Getaway to the Oregon Coast
I was born and raised in the quaint and historical state of Massachusetts, where I spent many a happy childhood summer on Cape Cod and other Atlantic coast areas. My afternoons were spent making drip sand castles and gorging myself on mass amounts of saltwater taffy. My conception of the beach involved grassy sand dunes, crabs, flip-flops, horseshoes, sun tan lotion (or more typically sunscreen) and the occasional cheesy romance novel. These notions of what the beach had to offer were only reaffirmed when I visited the Pacific Coast for the first time in southern California.
Besides the bathing suits being a little skimpier and the notion of beach bums as a year-round characteristic, the beach had the similar feeling of long, lazy sand castle-building and sun-roasting days. Like so many of their generation, my grandparents reside in the great Sunshine State, and the regular visits my family made to Florida maintained the coastal conception I had come to know and love. Until I ventured into the great Northwest, I believed that America’s entire coastline on both sides had the same endearing features. Then I got here.
Sometimes proving yourself wrong, or at least finding yourself utterly surprised, can be the most refreshing experience, and for me the Oregon coast was just that. I had never seen anything like it. It was like the edge of America just abruptly ended, like a giant had taken a bite out of a cookie, and the vast expanse of the Pacific Ocean came thundering into the gaps. To say that I was utterly mystified by the unique beauty of the area would be an understatement.
It is surprising that when Lewis and Clark went hacking through the great northwestern unknown they didn’t charge through the last wall of towering evergreens and go tumbling off the edge of the earth, leaving Sacagawea laughing on the shore as they floated back around to Virginia. However, they did not, and having heard of the expansive wilderness teeming with opportunity, settlers from the east began their trek on the Oregon Trail, found the lengthy stretch of coastal paradise, plunked down and stayed.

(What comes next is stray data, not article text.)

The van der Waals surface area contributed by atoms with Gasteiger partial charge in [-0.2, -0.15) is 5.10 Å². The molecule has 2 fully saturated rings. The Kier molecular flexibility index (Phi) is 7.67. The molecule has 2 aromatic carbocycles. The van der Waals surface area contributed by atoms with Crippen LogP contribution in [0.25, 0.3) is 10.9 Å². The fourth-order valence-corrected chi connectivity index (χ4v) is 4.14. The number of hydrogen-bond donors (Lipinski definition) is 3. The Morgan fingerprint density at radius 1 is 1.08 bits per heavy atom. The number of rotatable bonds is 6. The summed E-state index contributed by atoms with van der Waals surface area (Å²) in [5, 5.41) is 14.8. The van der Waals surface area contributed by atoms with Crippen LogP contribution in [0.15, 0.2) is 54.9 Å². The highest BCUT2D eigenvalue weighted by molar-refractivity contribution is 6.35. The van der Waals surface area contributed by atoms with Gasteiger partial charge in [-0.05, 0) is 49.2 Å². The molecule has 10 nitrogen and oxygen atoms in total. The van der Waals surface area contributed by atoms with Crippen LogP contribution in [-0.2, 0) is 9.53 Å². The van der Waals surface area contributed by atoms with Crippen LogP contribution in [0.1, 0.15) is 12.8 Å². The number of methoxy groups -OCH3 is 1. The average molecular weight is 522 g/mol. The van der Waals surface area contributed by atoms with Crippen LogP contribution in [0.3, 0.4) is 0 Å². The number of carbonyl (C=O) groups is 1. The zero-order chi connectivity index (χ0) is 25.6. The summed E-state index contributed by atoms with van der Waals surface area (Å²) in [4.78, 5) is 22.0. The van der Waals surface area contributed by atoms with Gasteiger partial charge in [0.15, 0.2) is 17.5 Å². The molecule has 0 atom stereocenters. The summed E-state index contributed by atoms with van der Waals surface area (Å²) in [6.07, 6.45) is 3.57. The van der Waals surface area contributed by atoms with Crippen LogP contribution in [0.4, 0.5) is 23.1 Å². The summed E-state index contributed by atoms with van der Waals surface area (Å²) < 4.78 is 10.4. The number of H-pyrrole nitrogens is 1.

The Oregon coast is dotted by a series of small towns, most originally established as fishing villages. An hour out from Eugene on Rt. 126, Florence is the coastal outlet for Lane County, a former mill town and trade port for the San Francisco Bay area that is now home to about 7,000 residents and acts as the county’s most visited destination.
Right in the center of Oregon’s scenic coastal Highway 101, Florence offers a host of activities to travelers whether they are staying for a while or just passing through. A visitor can spend the day fishing or golfing, check out the shops in Old Town Florence, enjoy a hike on one of the area’s many scenic trails or take a dune buggy ride on a designated section of the more than 40 miles of dunes in the area.
Old Town is a section of Florence that was settled in the 1870s. Every year loads of tourists come to walk along the streets of the historical area, window shop in the quaint stores and buy fresh fish from area fishermen. Old Town, which is bustling with tourists during the summer months, has a relaxing atmosphere in the off-season and makes for an exceptional holiday getaway.
While visiting Florence a popular stop is at the Sea Lion Caves, a little more than 10 miles north of town on Highway 101. The cave is taller than a 12-story building, longer than a football field and is home to a slew of honky-voiced, slippery-furred sea lions. Made of basalt rock, the cave is the oldest in the world, made obvious by the smell, which isn’t overwhelming but definitely present. An average of about 1000 sea lions live in the Oregon waters, and up to 200 reside in and around the cave at a time. The winter months are an especially opportune time to visit, as it is liable that more sea lions will be inside.